A full day of the annual conference was set aside to focus on the campaign and included a hikoi to Parliament to support a celebration of the 50th anniversary of the Māori language petition — te petihana reo Māori.
Maranga Mai! aimed to break down barriers to “actualising te Tiriti”, kaiwhakahaere Kerri Nuku told members, “ . . . as we move forward into realising rangatiritanga it’s about what are our obligations to deconstruct, brick by brick, that wall”.
Goulter said Maranga Mai! aimed to “win the necessary political and resourcing commitments needed to address this crisis permanently across the whole health sector”.
“We’ve got to win because this crisis and the state of the health sector says nothing else is good enough.”
At the heart of the campaign was action, “ . . . because I don’t think just sitting around complaining about stuff wins us anything”.
Nuku said working more collectively would be key to its success.
“NZNO has existed on creating silos, colleges and sections, regional councils, rūnanga . . . if we are building a campaign based on winning as a group of nurses then the first thing we need to do is deconstruct some of those barriers that we’ve artificially built.”
“Actualising te Tiriti” would involve rebalancing of priorities within the NZNO and holding the Crown accountable for its actions, Nuku said.
“We all know that as a registered nurse we have to show cultural competency, safety . . . when in reality there is more emphasis placed on the clinical component as opposed to the cultural part, so that is a rebalancing that has to happen.”
President Anne Daniels said the campaign would require members to become more political. “Unless we get involved politically, then nothing is going to change.”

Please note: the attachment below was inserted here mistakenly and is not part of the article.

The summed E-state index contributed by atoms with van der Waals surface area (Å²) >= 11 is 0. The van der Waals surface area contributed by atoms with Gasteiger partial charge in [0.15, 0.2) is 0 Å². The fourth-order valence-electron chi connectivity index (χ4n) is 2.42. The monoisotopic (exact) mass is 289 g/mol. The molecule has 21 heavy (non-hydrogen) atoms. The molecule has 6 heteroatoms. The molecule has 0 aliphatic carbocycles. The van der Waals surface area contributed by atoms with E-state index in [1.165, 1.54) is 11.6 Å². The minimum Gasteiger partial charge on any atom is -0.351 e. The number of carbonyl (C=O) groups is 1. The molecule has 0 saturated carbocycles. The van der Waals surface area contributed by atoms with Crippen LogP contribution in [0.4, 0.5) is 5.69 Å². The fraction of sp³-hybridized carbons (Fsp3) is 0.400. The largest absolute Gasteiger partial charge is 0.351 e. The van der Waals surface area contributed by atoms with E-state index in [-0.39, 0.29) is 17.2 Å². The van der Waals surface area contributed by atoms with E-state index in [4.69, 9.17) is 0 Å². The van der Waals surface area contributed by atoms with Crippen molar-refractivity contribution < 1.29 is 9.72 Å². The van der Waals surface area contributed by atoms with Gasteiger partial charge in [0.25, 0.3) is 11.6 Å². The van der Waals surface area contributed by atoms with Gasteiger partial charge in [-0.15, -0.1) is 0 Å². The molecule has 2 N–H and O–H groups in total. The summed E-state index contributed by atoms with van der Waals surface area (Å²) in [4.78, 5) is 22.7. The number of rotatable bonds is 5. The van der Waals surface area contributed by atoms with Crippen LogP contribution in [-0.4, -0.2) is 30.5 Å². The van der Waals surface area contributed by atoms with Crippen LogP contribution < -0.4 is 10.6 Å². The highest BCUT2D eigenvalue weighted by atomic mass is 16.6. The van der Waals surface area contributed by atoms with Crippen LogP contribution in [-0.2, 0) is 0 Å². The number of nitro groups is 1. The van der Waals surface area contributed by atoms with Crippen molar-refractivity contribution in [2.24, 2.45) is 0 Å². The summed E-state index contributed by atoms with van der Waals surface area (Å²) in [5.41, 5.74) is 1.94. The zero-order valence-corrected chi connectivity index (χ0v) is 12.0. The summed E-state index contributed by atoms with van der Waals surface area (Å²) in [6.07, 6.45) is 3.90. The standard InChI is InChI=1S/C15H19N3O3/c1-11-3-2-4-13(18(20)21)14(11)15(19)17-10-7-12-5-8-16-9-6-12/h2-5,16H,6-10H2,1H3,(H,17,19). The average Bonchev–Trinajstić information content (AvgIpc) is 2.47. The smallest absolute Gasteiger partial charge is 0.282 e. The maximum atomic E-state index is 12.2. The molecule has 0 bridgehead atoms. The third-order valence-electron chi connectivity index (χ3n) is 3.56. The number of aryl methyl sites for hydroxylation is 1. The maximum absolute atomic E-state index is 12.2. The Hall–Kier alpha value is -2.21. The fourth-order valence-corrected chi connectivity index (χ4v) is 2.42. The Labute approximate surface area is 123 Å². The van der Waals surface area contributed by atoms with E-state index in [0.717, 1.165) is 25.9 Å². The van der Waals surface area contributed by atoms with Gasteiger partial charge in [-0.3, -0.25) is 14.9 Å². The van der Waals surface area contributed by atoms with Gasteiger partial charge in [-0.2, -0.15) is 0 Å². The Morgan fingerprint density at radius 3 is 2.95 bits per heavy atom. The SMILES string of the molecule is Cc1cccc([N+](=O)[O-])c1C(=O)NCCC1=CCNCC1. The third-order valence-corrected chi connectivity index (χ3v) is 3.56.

Goals of the campaign included advocating for culturally safe and equitable patient outcomes, which she said could be challenging for some in the organisation.
“Right now, the colonialism that is within our organisation, the racism, it’s still very much present.”
Daniels said she developed a better understanding about racism through her son’s nursing study, and reading some of his course material.
“I realised I was completely ignorant in terms of what I understood racism to be and what it looked like and what it meant to me as a nurse going to work, and I realised I had a lot of work to do.”
She said everyone needed to “step up to the plate” to reflect on the issue if they wanted to prevent further harm.
Rangi Blackmoore on the way to Parliament
Maria Tutahi at Parliament
Natalie Seymour & Aloha Sison, with Debra Isaac (front, right)
Anne Daniels, Simone Alexander and Kerri Nuku
Marita Ansin-Johnson, Anne Daniels, Kerri Nuku & Tiara Williams at Parliament
Anne Daniels, Kerri Nuku, Paul Goulter, Mairi Lucas and Naomi Waipouri
“I’ve been in this job for one year and I have become extremely aware of the pain that Māori have experienced. We need to change that.”
Another goal was to ensure “every nurse has the power and resources to do the job”.
“When I go to work in ED in Dunedin and I see people in the corridors and I know that in the next eight to 10 hours there’s someone out there who might not be noticed, who will quietly fade away.”
She said the number of “near misses” was incredible.
“Unless we get involved politically, then nothing is going to change.”
“We need to have the power to stand up and say, when we go to work, we haven’t got the resources to be safe and our patients aren’t safe, and we have to use the systems that are in place to make that visible.”
Daniels said Maranga Mai! included advocating for NZNO to be at the policy decision-making table but also for individual members to be more engaged.
“This is not just the delegates’ job, or the thing I see on Facebook all the time, ‘what is NZNO doing about this’. I find that hilarious, you know, NZNO is us and I know that’s old and worn, but it’s real.”
Nuku said delegates could show solidarity with mana whenua, past and present, who had reclaimed their language, by attending the event at Parliament.
“It’s about recognising that we aren’t responsible for the failures of the past but we have an obligation and an opportunity to deconstruct the walls that have [been] built and oppressed us.”